"In each instance, despite this knowledge, Google employees created a full advertising campaign for each of the undercover websites," Martin-Weis said.
Investigators said they quickly spent the money they had set aside for the ad buys and then pored over 4 million pages of e-mails and financial records to make their case. The undercover websites were live for four months, investigators said.
Google is no longer letting Canadian online pharmacies advertise to U.S. consumers.
Officials started investigating Google after a suspect involved in an unrelated multimillion-dollar financial fraud was caught by authorities in 2008 after fleeing to Mexico, officials said.
The suspect, David Whitaker, told investigators that while on the lam he began to advertise drugs illegally on Google, Neronha said. He later helped investigators construct the undercover websites used in the investigation.
Whitaker's case was unsealed in U.S. District Court in Providence on Tuesday. Under a plea agreement signed in 2008, federal prosecutors agreed to recommend a lesser punishment in exchange for Whitaker's cooperation. He is awaiting sentencing on wire fraud, commercial bribery and other charges.
The investigation laid bare how vulnerable Google's automated ad system known as AdWords is to the machinations of shady operators. The ad network is a major moneymaker for Google and is expected to generate more than $30 billion in revenue this year.
Google acknowledged holes in its ad system in a federal lawsuit filed last fall against dozens of "rogue" online pharmacies that were finding ways to place ads for drugs despite the company's efforts to prevent abuses.
In one of the more common practices, the illicit drug dealers would plug subtle misspellings of drug names frequently entered into Google's search engine to generate ads alongside the results. For instance, one illegal drug advertiser spelled the anabolic steroid Dianabol as "Diano bol" in Google's automated system to produce an ad, according to the lawsuit in San Jose federal court.
Google has obtained court orders banning some of the rogue pharmacies named in the lawsuit and is still seeking injunctions against the others.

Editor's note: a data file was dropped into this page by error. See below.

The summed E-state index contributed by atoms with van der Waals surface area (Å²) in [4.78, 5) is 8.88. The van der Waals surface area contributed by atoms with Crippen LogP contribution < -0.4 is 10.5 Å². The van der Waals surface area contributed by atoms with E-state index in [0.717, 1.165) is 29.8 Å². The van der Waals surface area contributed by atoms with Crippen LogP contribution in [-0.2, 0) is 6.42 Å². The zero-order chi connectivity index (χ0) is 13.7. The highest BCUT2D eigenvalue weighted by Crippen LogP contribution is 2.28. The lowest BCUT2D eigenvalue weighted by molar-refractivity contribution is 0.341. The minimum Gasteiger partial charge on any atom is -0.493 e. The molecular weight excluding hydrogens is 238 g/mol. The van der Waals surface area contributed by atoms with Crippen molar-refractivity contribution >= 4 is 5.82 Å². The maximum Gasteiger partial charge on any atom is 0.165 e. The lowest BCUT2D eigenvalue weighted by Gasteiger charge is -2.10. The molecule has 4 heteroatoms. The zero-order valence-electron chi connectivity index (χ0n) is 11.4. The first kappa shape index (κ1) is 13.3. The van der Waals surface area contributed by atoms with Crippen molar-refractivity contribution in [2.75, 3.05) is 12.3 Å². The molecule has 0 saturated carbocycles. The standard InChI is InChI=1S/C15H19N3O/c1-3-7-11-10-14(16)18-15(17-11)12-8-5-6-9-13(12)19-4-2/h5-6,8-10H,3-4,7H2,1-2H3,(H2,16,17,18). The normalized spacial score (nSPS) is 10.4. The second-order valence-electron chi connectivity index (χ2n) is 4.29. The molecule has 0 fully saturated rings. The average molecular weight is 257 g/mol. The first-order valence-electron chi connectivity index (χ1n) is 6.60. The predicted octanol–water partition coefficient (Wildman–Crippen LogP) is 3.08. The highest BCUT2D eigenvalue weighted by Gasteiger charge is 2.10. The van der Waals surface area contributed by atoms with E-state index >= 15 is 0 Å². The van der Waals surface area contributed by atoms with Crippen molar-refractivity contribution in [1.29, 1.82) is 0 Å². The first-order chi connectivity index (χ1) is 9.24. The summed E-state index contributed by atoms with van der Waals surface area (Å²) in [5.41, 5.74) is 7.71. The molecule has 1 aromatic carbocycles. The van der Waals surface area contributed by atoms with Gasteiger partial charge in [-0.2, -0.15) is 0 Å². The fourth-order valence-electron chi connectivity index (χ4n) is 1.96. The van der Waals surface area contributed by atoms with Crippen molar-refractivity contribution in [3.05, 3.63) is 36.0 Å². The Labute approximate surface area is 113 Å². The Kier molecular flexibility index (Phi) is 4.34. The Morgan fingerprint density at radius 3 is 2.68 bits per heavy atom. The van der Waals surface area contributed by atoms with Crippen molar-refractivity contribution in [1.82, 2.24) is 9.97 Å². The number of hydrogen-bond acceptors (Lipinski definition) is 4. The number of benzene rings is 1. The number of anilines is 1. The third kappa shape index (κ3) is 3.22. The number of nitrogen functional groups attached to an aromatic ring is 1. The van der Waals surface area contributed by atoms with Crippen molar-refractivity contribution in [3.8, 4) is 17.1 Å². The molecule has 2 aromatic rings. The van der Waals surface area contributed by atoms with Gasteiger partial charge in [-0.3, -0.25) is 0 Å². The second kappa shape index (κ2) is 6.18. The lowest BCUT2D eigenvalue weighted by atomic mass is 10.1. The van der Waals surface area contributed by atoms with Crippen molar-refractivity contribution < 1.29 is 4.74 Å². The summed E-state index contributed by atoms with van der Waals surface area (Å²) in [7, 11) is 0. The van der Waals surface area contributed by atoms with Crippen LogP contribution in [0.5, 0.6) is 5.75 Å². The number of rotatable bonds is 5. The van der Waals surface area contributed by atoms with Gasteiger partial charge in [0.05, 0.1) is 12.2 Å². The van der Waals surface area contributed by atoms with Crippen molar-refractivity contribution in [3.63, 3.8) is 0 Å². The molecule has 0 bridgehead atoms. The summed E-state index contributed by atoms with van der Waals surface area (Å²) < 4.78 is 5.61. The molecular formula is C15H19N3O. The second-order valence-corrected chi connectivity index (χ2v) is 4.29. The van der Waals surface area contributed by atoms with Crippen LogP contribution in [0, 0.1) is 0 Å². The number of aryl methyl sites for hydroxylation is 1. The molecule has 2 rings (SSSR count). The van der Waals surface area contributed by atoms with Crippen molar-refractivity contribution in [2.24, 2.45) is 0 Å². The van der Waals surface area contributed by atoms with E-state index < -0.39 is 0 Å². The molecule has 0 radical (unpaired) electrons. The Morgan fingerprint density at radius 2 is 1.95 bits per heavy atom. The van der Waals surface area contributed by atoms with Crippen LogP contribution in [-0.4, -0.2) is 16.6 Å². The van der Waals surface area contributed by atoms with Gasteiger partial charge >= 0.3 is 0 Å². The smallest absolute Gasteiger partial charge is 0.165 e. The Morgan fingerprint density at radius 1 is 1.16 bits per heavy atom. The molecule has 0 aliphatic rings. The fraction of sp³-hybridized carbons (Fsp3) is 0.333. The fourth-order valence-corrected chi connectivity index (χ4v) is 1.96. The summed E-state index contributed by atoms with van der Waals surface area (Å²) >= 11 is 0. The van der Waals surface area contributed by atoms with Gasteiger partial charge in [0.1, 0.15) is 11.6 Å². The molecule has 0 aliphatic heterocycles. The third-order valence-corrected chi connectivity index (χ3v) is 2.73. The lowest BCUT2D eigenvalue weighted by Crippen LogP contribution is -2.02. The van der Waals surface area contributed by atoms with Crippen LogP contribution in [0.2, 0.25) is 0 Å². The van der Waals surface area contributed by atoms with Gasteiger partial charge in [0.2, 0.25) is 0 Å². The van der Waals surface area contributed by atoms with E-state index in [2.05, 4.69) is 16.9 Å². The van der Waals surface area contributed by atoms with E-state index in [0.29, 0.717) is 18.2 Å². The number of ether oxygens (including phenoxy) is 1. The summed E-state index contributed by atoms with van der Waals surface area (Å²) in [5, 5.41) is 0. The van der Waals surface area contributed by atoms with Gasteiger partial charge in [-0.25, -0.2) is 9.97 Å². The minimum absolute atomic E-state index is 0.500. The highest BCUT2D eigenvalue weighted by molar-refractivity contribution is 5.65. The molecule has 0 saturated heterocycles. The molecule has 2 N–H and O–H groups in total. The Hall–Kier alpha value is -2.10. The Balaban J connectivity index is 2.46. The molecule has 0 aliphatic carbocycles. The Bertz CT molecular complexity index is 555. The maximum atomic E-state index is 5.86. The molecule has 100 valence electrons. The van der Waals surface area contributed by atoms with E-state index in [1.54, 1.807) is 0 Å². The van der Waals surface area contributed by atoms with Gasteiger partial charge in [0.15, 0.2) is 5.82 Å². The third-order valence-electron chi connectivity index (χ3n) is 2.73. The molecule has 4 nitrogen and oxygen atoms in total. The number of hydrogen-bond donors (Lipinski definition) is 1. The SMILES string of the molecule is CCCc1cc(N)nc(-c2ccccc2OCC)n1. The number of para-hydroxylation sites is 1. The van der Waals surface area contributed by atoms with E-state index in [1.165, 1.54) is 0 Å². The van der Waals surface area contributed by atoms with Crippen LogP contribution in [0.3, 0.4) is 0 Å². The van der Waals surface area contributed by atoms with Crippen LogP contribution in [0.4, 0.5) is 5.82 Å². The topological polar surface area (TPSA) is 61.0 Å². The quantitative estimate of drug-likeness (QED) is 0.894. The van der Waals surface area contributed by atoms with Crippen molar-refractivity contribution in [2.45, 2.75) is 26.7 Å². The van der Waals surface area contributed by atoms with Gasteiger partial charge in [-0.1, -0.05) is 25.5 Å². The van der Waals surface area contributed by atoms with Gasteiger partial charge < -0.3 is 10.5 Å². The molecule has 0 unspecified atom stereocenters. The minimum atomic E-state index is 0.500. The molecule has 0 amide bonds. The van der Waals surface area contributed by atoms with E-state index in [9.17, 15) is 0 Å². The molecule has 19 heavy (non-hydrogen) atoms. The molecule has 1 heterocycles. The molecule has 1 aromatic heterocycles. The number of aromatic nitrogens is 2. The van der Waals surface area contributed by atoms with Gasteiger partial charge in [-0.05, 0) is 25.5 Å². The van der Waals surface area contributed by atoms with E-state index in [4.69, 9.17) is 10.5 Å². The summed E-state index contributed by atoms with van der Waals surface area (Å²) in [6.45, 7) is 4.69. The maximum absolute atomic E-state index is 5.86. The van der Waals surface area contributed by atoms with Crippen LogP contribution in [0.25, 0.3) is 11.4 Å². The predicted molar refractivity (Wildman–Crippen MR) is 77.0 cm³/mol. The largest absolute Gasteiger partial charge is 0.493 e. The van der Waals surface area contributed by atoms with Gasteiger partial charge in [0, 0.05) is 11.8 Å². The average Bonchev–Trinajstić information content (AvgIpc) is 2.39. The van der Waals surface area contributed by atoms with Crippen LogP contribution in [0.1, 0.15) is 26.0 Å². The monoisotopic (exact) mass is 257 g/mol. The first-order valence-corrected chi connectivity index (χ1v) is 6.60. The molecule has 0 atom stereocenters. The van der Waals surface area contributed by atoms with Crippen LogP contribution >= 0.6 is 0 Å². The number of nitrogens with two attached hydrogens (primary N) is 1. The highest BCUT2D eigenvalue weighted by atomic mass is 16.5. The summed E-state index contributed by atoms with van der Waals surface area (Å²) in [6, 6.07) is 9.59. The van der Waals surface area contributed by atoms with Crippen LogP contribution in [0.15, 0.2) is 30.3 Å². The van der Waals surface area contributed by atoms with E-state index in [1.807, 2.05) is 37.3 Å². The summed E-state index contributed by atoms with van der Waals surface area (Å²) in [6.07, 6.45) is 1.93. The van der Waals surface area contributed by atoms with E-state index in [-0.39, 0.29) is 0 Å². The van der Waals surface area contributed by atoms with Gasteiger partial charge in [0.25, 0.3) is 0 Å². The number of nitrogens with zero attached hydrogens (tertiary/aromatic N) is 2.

Rhode Island has aggressively investigated doping activities recently. Last year, the Chinese company GeneScience Pharmaceutical Co. and its CEO pleaded guilty to selling human growth hormone and agreed to pay $7.5 million.
The Google lawsuit came seven months after the Internet search leader imposed new restrictions on the kinds of pharmaceutical ads it would accept in the U.S. and Canada. Investigators say the changes came once Google became aware of the federal inquiry in 2009.
The new rules were supposed to allows ads only from U.S. pharmacies that had been accredited by a special program run by the National Association Boards of Pharmacy. In Canada, the accreditation had to come from the Canadian International Pharmacy Association.
Google's critics have complained in the past that the company and other websites haven't been vigilant about policing pharmaceutical ads because they are so lucrative. Drug and health care advertising generated about $1.3 billion in Internet spending last year and is expected to grow to $2.6 billion by 2015, according to the research firm eMarketer Inc.
The agreement also ends speculation that began in May when the company made a reference in its quarterly filing with the Securities and Exchange Commission to a Justice Department investigation into the usage of Google's automated system for placing ads alongside search results and other content at hundreds of thousands of websites. Google had raised even more intrigue by subtracting $500 million from its first-quarter earnings to cover a potential settlement.
A portion of the proceeds from the forfeiture will go to law enforcement agencies who worked on the investigation, including Rhode Island police departments.
AP Technology Writer Michael Liedtke in San Francisco contributed to this report.